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Find your drivers sweet spot.

Discussion in 'All Things Golf' started by BarnacleBob, Jan 4, 2017.



  1. BarnacleBob

    BarnacleBob GIM Founding Member & Mod. Founding Member Site Mgr Site Supporter

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    First (1) Remove the driver head from the shaft,
    (2.) Place a piece of 2" x 2" painters tape centered on the driver head
    (3) Using a bolt, dowel or driver shaft, balance the head on bolt, dowel or shaft. (see image below)

    20170103_100209.jpg

    (The removable & adjustable shaft was used to find the balance point)

    (4) Using a pen, pencil or marker, trace around the balance point of the head. The balance point is the heads sweet spot.

    20170103_100402.jpg

    (Note the balance point / sweet spot "guide" DOES NOT align with the factory chevron symbol "sweet spot" alignment marker)

    (5) The true sweet spot will be about .25" towards the toe and above the center of the middle of the balance point.


    20170103_104342.jpg

    (The small dot illustrated in the above image towards the toe of the club designates the optimum location at impact to achieve maximum distance & control. This impact location will increase club head speed by 3 mph, which translates into 7.5 yrd distance gain @ 100 mph swing speed.)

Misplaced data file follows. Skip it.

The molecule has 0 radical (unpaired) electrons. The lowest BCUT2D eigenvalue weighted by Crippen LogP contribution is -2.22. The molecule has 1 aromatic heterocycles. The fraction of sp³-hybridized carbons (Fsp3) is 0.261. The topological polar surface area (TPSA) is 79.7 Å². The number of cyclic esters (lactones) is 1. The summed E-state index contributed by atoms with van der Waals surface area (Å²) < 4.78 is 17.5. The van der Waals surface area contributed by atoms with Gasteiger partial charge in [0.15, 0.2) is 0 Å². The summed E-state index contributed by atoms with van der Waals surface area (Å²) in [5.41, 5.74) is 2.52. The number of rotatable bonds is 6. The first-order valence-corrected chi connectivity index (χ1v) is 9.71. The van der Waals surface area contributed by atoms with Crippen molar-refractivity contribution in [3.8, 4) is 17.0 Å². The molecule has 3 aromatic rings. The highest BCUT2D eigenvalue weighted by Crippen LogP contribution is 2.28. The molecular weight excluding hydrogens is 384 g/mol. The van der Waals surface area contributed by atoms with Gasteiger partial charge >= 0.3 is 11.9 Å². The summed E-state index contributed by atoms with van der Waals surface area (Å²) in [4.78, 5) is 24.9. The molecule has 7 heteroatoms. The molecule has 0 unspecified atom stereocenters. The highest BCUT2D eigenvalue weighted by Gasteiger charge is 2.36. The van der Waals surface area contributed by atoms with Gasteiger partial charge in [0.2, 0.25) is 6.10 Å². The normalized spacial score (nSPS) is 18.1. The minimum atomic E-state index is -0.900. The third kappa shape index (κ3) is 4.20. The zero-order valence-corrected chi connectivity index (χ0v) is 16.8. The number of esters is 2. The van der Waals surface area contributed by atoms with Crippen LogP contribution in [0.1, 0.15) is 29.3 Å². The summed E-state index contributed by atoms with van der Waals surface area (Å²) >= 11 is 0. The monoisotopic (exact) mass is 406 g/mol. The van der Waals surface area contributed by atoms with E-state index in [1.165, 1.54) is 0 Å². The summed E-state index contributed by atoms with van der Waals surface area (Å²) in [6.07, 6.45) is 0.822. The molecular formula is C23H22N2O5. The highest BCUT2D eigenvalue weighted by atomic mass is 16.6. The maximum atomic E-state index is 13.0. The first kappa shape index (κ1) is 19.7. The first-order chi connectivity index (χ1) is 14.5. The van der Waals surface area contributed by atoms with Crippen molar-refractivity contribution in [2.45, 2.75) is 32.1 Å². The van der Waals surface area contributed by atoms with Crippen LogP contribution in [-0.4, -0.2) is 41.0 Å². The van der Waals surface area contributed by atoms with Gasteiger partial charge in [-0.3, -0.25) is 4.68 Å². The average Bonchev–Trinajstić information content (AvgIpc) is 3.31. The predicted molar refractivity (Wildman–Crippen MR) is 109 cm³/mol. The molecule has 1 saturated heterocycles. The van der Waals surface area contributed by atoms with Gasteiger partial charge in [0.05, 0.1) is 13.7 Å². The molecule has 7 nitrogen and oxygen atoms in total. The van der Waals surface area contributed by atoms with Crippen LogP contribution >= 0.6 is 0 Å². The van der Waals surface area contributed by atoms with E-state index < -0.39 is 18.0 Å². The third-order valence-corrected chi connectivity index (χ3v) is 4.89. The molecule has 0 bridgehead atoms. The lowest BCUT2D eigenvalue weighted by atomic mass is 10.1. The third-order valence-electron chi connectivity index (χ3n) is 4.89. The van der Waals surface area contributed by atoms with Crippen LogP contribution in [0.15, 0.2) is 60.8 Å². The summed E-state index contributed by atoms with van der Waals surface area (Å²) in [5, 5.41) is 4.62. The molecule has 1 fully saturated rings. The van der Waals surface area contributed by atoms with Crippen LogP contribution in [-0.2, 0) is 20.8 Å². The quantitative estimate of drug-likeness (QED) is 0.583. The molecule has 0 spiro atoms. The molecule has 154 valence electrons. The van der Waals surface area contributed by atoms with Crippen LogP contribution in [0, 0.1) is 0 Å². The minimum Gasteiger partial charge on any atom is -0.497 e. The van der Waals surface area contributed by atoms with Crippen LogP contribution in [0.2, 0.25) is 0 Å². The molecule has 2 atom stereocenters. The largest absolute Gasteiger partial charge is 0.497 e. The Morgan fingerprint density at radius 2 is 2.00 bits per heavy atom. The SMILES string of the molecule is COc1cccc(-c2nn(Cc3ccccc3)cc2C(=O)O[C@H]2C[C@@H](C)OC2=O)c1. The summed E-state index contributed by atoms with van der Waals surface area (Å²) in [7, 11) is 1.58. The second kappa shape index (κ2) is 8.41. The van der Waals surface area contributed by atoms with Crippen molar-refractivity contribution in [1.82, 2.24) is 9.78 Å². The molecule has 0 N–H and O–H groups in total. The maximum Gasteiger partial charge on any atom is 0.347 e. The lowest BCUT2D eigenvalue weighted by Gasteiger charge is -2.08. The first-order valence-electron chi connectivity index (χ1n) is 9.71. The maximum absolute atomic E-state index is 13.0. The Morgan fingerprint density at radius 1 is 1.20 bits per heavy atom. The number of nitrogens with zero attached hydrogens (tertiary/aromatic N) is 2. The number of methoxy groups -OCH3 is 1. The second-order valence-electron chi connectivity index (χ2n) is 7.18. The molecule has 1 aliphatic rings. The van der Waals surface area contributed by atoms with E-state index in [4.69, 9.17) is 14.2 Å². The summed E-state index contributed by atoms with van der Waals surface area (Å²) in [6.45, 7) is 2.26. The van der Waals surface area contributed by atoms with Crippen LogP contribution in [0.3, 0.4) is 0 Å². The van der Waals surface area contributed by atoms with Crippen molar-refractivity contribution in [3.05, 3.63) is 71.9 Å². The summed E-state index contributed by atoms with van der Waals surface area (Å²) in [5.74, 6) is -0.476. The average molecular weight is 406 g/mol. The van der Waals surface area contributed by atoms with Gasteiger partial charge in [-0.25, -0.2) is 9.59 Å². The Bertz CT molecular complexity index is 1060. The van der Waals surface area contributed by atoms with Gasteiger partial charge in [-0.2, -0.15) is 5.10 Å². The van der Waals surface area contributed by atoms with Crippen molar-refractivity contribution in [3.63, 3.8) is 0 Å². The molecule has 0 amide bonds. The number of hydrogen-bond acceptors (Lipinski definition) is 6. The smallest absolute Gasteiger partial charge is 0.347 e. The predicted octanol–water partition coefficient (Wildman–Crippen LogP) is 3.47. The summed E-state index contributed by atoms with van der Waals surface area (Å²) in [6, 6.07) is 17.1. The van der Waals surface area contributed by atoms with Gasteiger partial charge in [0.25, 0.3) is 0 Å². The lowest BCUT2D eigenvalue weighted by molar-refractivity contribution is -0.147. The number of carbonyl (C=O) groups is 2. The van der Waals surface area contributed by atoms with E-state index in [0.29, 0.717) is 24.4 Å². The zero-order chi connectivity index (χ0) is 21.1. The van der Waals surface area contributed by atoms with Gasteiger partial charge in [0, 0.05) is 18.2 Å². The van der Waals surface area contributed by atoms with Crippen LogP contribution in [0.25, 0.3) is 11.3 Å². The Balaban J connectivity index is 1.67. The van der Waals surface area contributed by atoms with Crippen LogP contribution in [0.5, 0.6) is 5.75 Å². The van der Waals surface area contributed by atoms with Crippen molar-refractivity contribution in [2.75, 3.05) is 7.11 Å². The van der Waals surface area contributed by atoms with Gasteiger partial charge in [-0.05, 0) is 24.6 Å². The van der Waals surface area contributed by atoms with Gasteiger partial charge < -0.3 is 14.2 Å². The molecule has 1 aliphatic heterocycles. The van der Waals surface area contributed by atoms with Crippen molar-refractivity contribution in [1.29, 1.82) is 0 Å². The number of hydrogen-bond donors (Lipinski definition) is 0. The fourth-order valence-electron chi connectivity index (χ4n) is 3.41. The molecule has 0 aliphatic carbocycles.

Hitting on the heel side or even dead center of the sweet spot costs the average golfer from 15 ' - 30+ yrds distance. Secondly, every mass produced club head is constructed with different balance points, i.e. "sweet spots." Relying upon the factory alignment aid indicator as the clubs true sweet spot is error as indicated by the above images.

    Once the sweet spot has been located on the head, the player can then use impact tape, etc. to practice impacting the true sweet spot to achieve maximum distance & control.

    This method of finding the sweet spot on modern adjustable & removable nonglued heads allows the player whom is acclimated to striking a particular section of the head to find a closely matching new club w/o guessing.

    Todays mass produced clubs are built within certain tolerances & balance points, which explains why 2 clubs, same model & same brand will result in two very different ball flights & distances by the same player. It is for these reasons that JDM (Japanese Domestic Market) clubs sell for a global premium v U.S. Market clubs, namely these clubs are built to more exacting standards. The deviations in manufacturing tolerances, balance points & sweet spot locations are much more uniform in the JDM equiptment. IOW a player can confidently select a club off the rack and know where the sweet spot will be located.

    I hope this helps to explain why one driver seems to hit better than another, even when its the same model from the same producer.
     
  2. BarnacleBob

    BarnacleBob GIM Founding Member & Mod. Founding Member Site Mgr Site Supporter

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